In an early scene in Gully Boy, starring Ranveer Singh and Alia Bhatt, some foreigners are on a slum tour in Dharavi. They enter Murad’s (Singh) house. “Wow, it’s amazing!” says one. “Every inch has been used,” says the other. It’s a funny scene, as the ones indulging in exoticizing look clueless and superficial. But since this is a movie by Zoya Akhtar, a deceptively meta filmmaker, you also wonder whether this is self-referential, some sort of a semi-serious apology?
Because like those tourists, Akhtar is an outsider too, and her last two films, centered on the mega-rich, literally belonged to a different world. So did her debut, Luck By Chance, set in Bollywood. But Gully Boy poses a formidable challenge: to become a part of a world she has not seen before.
Gully Boy opens to Murad, a final year college student. He lives with his parents, grandmother, and younger brother in a small house, in Dharavi. His father, Aftab Sheikh (Vijay Raaz), a driver, frequently discourages and rebukes him; he’s also gotten home a second-wife. But not all is bleak for Murad: He has Safeena (Bhatt), his girlfriend from high school, and hip-hop, a music genre, with foreign roots, that acquires momentous meanings: distraction, escape, home.
Murad’s music has voice — or at least that is the intention. At one point, he takes a jibe at the mainstream rappers, saying, “Isko rap bolte hain? Yeh dekh meri gaadi, mere joote, yeh dekh daaru, chhokri.” Mumbai street rap — raw, irreverent, restless — melds the personal and the political. The context is local and so is the setting. Even the language — the darting, colliding verses in ‘Bambaiyya’ Hindi — is homegrown.
This form, so original and fresh, demands similar storytelling. But Akhtar doesn’t consider this world through the lens of her protagonist — or the rappers that inspired this film, Divine and Naezy — as it feels flattened out, devoid of complex, penetrating specifics and, consequently, a unique identity. It’s a world that Bollywood recognises, and sympathises with, easily: one solely marked by class divide, oblivious to other forms of inequities. The result then looks only party real — an imagination of a milieu, rather than the milieu itself.
Gully Boy’s hook — a Dharavi rapper using music to collapse the economic, social, and cultural barriers — is at odds with its devices, which take refuge in banal tropes: marital discord, domineering father, domestic violence, parental pressure. These realities of course exist, but Akhtar reduces them to inanimate generalities, evoking formulaic Bollywood pathos: a fleeting sense of empathy emerging from looking at a milieu, and its people, from afar. Good directors elevate their stories through original observation and imagination. Akhtar brings imposition, desperately force fitting an inchoate mess into a recognisable mould.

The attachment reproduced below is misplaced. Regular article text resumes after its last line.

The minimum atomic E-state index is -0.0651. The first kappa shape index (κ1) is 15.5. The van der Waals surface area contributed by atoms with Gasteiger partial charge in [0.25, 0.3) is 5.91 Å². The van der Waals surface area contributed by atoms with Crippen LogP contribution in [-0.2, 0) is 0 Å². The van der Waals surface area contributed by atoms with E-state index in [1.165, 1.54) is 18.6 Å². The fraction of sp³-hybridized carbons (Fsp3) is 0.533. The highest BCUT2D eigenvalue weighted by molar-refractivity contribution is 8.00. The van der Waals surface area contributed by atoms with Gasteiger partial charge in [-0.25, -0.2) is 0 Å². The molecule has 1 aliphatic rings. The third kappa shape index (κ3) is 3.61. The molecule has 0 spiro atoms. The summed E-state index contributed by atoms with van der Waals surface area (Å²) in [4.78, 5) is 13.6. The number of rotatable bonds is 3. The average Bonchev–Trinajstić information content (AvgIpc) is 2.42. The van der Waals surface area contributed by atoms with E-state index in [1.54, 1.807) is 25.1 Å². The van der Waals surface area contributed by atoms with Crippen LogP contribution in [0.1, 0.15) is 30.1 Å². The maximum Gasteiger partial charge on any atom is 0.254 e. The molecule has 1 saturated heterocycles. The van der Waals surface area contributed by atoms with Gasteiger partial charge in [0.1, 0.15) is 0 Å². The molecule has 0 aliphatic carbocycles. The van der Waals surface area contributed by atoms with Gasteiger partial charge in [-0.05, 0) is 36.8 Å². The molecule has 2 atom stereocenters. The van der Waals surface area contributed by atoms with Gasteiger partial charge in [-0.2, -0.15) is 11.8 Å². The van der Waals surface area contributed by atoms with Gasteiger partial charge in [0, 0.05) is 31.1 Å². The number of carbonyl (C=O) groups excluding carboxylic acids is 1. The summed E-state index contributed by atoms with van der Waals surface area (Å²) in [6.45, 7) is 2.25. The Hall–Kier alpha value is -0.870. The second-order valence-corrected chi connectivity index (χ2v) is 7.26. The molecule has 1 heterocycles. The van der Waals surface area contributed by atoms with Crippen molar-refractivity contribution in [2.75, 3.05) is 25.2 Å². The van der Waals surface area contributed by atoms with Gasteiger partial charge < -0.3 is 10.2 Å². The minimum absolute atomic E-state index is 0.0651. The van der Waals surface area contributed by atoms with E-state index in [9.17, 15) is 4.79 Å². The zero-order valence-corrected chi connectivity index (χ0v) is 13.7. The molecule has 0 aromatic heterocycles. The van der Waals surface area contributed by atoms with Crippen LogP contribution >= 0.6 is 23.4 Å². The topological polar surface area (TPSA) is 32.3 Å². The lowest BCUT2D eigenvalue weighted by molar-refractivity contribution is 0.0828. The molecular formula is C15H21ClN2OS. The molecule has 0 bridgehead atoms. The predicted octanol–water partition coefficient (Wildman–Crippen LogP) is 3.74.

This is reflected in the film’s politics as well. Gully Boy’s eclectic album has two charged numbers — Jingostan and Azadi (a diluted version of the JNU protest song that contains no references to capitalism, casteism, or Brahmanical supremacy) — that pop in the film without a convincing context or reason. The songs of the original Mumbai rappers don’t exist in a vacuum, but Gully Boy surveys and selects on its convenience, shortchanging the people and place providing it artistic mileage.
A local rapper, for instance, bursts into Jingostan at a jamming session; the track ends, and the film moves on , approximating, what can only be called as, a ‘revolutionary’ item song. In another scene, Murad and his friends deface several billboards late in the night, presumably protesting a consumer culture that props up the haves and silences the have-nots. This scene is impressively materialised — wonderfully shot and charmingly performed by Kalki Koechlin (Murad’s friend) — but, fundamentally disconnected from the movie, it primarily exists to look ‘cool’.
Akhtar nails some crucial details though. She accurately captures the free-flowing, rhythmic street verse, peppered with stray English words — “rap-beep”, “art-beat”, “hard, bhai” — lending the film an authentic facade. The film’s blessed with a stunning ensemble: Singh and Bhatt, comfortably switching from pathos to tomfoolery to violence, are ably helped by a great supporting cast, most notably Siddhant Chaturvedi who, playing the rapper MC Sher, delivers a stunning debut performance, distilling the exasperation and ruthlessness of a street toughie with remarkable preciseness. There are enough hints about the abyss, too — that it is either rap or a life worse than nothing for Murad: enduring the humiliation of a day job, peddling drugs, stealing cars.
There’s enough in Gully Boy that will keep you hooked. Akhtar knows the filmmaking beats — the conflicts, the comical diversions, the brute resolutions — but they, quite disappointingly, service a world whose patrons are too smug and self-contained, too disconnected to broach a real conversation. A film making fun of slum tourism, no matter how polished or self-aware, should have known better.
Originally published at The Wire.